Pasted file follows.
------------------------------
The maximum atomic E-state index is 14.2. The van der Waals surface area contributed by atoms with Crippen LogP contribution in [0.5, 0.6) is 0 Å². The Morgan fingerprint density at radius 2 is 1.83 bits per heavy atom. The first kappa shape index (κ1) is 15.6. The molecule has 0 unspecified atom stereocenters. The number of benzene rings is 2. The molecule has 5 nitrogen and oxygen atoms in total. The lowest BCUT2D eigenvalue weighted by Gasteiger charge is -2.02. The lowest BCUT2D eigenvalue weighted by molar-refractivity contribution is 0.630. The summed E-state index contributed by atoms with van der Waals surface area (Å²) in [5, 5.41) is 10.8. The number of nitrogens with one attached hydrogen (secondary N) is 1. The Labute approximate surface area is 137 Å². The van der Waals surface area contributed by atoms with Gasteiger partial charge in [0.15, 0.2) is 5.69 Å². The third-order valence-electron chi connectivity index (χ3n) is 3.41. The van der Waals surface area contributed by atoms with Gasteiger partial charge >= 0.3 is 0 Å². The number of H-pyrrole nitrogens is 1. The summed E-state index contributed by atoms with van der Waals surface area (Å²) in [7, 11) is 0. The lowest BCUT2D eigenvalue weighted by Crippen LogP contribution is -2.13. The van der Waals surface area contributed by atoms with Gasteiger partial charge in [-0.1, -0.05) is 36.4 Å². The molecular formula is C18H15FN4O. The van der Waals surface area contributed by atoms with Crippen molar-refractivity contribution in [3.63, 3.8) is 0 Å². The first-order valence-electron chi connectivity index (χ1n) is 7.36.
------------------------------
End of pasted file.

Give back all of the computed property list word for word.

The maximum atomic E-state index is 14.2. The van der Waals surface area contributed by atoms with Crippen LogP contribution in [0.5, 0.6) is 0 Å². The Morgan fingerprint density at radius 2 is 1.83 bits per heavy atom. The first kappa shape index (κ1) is 15.6. The molecule has 0 unspecified atom stereocenters. The number of benzene rings is 2. The molecule has 5 nitrogen and oxygen atoms in total. The lowest BCUT2D eigenvalue weighted by Gasteiger charge is -2.02. The lowest BCUT2D eigenvalue weighted by molar-refractivity contribution is 0.630. The summed E-state index contributed by atoms with van der Waals surface area (Å²) in [5, 5.41) is 10.8. The number of nitrogens with one attached hydrogen (secondary N) is 1. The Labute approximate surface area is 137 Å². The van der Waals surface area contributed by atoms with Gasteiger partial charge in [0.15, 0.2) is 5.69 Å². The third-order valence-electron chi connectivity index (χ3n) is 3.41. The van der Waals surface area contributed by atoms with Gasteiger partial charge >= 0.3 is 0 Å². The number of H-pyrrole nitrogens is 1. The summed E-state index contributed by atoms with van der Waals surface area (Å²) in [7, 11) is 0. The lowest BCUT2D eigenvalue weighted by Crippen LogP contribution is -2.13. The van der Waals surface area contributed by atoms with Gasteiger partial charge in [-0.1, -0.05) is 36.4 Å². The molecular formula is C18H15FN4O. The van der Waals surface area contributed by atoms with Crippen molar-refractivity contribution in [3.63, 3.8) is 0 Å². The first-order valence-electron chi connectivity index (χ1n) is 7.36.